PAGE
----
• So there can’t be any such thing a necessarily existing being.
Cleanthes’ objections
• Necessary being: God or Universe?
• Even if there is a necessarily existing being, why think it’s a theistic God? Why not just say it’s the physical universe?
• Admittedly, it’s hard to see how the physical universe could be a necessarily existing being—after all, we can always conceive of the nonexistence of any lump of matter.
• But (as just mentioned), it’s equally hard to see how God could be a necessarily existing being—after all, it’s equally true that we can always conceive of God’s nonexistence.
Cleanthes’ objections
• Causation and priority in time
• If there’s an infinite chain of contingent beings, then there isn’t any time before all the contingent beings.
• But a cause has to be before its effect.
• So there can’t be a cause of an infinite chain of contingent beings.
Cleanthes’ objections
• No need for extra explanation
• If there’s an infinite chain of contingent beings, then there’s a satisfactory explanation for each individual contingent being.
• But if each individual is explained, then the entire collection of individuals is also explained.
• After all, it’s not like the collection is some brand-new thing, over and above all the individuals.
• So there is nothing left unexplained.
Philo’s objection
• Perhaps everything’s necessary
• It might well be true that everything in the physical universe, even though it seems contingent, is actually necessary.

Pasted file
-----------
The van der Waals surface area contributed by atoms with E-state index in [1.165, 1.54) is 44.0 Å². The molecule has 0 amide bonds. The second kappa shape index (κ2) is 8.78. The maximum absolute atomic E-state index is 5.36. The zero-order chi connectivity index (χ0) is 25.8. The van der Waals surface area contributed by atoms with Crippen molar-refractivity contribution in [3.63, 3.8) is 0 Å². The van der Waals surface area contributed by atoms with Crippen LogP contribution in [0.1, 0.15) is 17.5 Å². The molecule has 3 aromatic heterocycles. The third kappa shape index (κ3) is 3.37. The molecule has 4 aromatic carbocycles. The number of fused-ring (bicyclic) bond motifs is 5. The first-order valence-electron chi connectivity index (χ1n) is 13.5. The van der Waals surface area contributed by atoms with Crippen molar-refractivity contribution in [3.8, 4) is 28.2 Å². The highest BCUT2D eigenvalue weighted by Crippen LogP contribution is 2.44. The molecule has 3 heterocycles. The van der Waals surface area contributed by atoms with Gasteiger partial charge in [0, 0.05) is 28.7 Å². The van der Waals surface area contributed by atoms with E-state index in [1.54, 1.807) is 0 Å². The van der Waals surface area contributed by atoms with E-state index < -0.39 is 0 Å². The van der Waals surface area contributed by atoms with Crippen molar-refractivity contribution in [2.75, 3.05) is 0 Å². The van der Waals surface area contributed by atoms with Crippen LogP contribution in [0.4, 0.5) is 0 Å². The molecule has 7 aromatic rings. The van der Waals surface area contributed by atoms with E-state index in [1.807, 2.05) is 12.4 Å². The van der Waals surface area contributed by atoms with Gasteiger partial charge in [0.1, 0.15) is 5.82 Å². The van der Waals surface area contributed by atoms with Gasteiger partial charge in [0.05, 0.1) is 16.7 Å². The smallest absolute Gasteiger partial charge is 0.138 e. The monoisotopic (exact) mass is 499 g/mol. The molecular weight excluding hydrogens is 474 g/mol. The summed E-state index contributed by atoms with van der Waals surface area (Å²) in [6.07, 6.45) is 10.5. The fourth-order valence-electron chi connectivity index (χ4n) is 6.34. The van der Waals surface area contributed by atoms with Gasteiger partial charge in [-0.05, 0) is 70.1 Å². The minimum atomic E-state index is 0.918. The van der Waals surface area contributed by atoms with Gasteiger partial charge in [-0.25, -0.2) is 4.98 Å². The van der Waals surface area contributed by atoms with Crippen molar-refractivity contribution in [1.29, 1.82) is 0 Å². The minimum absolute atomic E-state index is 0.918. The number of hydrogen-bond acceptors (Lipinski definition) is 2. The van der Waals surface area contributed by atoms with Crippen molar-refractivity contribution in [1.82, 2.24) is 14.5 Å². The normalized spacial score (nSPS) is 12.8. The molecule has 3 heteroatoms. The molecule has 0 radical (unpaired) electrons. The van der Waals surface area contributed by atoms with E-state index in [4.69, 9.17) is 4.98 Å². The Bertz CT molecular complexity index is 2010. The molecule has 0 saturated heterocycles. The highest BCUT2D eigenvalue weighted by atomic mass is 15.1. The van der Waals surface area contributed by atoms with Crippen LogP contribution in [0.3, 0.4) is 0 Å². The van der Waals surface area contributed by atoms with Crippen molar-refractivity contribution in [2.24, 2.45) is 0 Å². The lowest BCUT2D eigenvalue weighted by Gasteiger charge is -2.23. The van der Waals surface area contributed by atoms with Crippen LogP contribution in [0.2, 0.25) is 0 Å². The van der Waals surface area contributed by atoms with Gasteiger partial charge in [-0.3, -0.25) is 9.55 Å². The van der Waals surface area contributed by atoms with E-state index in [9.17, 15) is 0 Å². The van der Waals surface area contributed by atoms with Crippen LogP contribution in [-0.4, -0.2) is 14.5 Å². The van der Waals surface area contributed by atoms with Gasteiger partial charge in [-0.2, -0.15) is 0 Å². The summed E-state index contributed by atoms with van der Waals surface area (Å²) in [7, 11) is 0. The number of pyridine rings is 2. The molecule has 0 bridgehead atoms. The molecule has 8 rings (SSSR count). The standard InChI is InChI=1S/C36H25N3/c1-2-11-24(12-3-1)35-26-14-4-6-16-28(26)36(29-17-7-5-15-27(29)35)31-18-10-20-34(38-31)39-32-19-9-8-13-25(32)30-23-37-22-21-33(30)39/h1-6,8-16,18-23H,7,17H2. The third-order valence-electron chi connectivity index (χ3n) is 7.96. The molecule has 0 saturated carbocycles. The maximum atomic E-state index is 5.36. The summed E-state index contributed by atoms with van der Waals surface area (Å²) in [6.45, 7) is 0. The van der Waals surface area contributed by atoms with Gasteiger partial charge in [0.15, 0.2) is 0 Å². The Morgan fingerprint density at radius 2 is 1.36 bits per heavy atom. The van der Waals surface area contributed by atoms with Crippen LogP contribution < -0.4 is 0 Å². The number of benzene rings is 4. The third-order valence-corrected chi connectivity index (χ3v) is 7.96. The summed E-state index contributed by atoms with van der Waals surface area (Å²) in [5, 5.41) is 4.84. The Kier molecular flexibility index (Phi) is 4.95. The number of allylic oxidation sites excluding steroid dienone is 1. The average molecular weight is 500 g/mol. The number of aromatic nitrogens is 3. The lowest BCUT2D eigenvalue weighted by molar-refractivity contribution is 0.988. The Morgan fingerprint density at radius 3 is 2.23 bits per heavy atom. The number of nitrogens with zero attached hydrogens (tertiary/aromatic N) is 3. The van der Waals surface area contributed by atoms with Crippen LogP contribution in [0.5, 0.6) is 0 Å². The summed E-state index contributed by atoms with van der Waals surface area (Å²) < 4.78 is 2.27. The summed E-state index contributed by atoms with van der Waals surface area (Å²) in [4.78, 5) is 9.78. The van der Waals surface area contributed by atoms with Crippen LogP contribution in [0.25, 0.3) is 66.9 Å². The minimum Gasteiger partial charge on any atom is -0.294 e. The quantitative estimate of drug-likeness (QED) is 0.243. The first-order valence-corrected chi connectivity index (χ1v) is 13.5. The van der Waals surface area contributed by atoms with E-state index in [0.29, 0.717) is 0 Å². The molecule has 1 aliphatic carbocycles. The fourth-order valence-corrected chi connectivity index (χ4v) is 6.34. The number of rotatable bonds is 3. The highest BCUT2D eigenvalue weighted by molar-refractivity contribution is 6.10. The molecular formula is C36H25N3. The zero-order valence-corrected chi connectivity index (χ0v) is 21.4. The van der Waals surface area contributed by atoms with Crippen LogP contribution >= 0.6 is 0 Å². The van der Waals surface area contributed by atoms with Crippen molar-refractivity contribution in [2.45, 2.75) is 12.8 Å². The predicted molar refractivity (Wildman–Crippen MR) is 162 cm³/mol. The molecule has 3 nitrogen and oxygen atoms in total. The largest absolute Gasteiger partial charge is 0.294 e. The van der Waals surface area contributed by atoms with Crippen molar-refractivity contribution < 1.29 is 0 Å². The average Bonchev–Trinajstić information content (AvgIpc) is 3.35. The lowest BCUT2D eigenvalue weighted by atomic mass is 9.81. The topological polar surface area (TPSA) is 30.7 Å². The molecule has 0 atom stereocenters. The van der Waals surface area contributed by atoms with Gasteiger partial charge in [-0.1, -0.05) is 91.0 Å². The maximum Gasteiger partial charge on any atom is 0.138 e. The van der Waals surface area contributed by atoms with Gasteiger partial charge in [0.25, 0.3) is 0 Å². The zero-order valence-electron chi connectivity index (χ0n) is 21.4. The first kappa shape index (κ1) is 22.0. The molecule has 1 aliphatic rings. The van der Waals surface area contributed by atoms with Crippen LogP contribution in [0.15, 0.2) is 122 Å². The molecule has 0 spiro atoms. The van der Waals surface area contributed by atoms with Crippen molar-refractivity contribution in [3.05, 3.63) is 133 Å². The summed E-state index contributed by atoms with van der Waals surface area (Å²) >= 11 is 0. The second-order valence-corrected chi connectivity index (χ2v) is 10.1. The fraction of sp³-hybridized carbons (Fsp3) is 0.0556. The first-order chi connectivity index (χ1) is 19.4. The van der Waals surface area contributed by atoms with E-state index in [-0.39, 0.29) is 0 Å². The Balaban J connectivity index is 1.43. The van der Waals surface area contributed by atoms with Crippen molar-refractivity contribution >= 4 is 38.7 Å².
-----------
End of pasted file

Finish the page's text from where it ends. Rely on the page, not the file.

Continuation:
• If so, it would be impossible for things to be different than they are.
• And so there’d be no need to explain why things are this way instead of that way, or why there’s something instead of nothing.
Philo’s closing observation
• This argument only convinces metaphysicians
• People who are into abstract reasoning about deep topics (especially people who do mathematics) are the only ones who put any stock in such arguments.
• Everyone else can’t shake the feeling that the arguments have some problem somewhere, even if they can’t put their finger on what’s wrong with them.
Modal cosmological arguments(Review)
• The target
• What’s the target? The view that says there’s nothing but contingent beings.
• The goal is to disprove this view.
• If successful, it follows that there is a necessary being.
• The problem
• If there’s nothing but contingent beings, then we’re left with an unexplained fact.
• There’s no explanation for why this collection of contingent beings exists rather than some different collection or nothing at all.
• So the problem is that this view leaves us with a ‘brute fact’—an unexplained collection of contingent beings.
• [I should add that Aquinas seems to have a different problem with the ‘nothing but contingent beings’ view.]
Modal cosmological arguments(Review)
• Nothing but contingent beings
• There could be nothing but a finite chain of dependence.
• There could also be nothing but an infinite chain of dependence.
• There could also (perhaps!) be nothing but a loop of dependence.
• The PSR
• But on any of these options, something is left unexplained.
• In particular, on any of these options, the question “Why does this chain/loop exist?” has no answer.
• This violates the Principle of Sufficient Reason, which says that there is an explanation (a reason/cause) for everything (everything that exists, or every positive fact, ...)
Hume’s most famous objection(Review)
• An infinite chain would satisfy the PSR
• Cleanthes says that, with an infinite chain of dependence, nothing is left unexplained.
• After all, each individual is explained by the previous individual.
• And the collection of individuals isn’t anything over and above all the individuals.
• So, since each individual is explained, then the entire collection is explained.
• So the PSR is satisfied—everything has an explanation.
Possible replies to Hume